This evening I ran across an unexpected reference to spherical trigonometry: Thomas Hales’ lecture on lessons learned from the formal proof of the Kepler conjecture. He mentions at one point a lemma that was awkward to prove in its original form, but that became trivial when he looked at its spherical dual.

The sides of a spherical triangle are formed by great circular arcs through the vertices. Since the sides are portions of a circle, they can be measured as angles. So in spherical trig you have this interesting interplay of two kinds of angles: the angles formed at the intersections of the sides, and the angles describing the sides themselves.

Here’s how you form the dual of a spherical triangle. Suppose the vertices of the angle are *A*, *B*, and *C*. Think of the arc connecting *A* and *B* as an equator, and let *C*‘ be the corresponding pole that lies on the same side of the arc as the original triangle *ABC*. Do the analogous process to find the points *A*‘ and *B*‘. The triangle *A*‘*B*‘*C*‘ is the dual of the triangle *ABC*. (This idea goes back to the Persian mathematician Abu Nasr Mansur circa 1000 AD.)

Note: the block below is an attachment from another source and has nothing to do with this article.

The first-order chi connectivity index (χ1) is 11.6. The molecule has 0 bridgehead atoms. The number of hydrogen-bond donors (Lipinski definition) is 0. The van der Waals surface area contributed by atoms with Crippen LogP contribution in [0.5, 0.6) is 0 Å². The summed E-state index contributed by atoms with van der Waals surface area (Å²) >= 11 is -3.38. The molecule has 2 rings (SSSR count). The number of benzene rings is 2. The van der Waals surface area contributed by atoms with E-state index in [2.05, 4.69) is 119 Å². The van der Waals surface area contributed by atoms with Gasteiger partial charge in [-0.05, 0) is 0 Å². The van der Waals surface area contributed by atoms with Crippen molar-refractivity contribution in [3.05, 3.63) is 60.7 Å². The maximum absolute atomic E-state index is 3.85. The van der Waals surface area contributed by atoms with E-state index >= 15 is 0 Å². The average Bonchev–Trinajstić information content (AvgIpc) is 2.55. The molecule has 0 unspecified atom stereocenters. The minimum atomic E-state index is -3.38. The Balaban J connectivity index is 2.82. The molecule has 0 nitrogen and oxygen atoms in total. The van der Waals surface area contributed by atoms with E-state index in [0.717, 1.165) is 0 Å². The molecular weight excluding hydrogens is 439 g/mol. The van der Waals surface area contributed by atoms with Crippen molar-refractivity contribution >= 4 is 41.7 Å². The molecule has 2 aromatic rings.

The sides in *A*‘*B*‘*C*‘ are the supplementary angles of the corresponding intersection angles in *ABC*, and the intersection angles in *A*‘*B*‘*C*‘ are the supplementary angles of the corresponding sides in *ABC*.

In his paper “Duality in the formulas of spherical trigonometry,” published in American Mathematical Monthly in 1909, W. A. Granville gives the following duality principle:

If the sides of a spherical triangle be denoted by Roman letters

a,b,cand the supplements of the corresponding opposite angles by the Greek letters α, β, γ, then from any given formula involving any of these six parts, we may wrote down a dual formula simply by interchanging the corresponding Greek and Roman letters.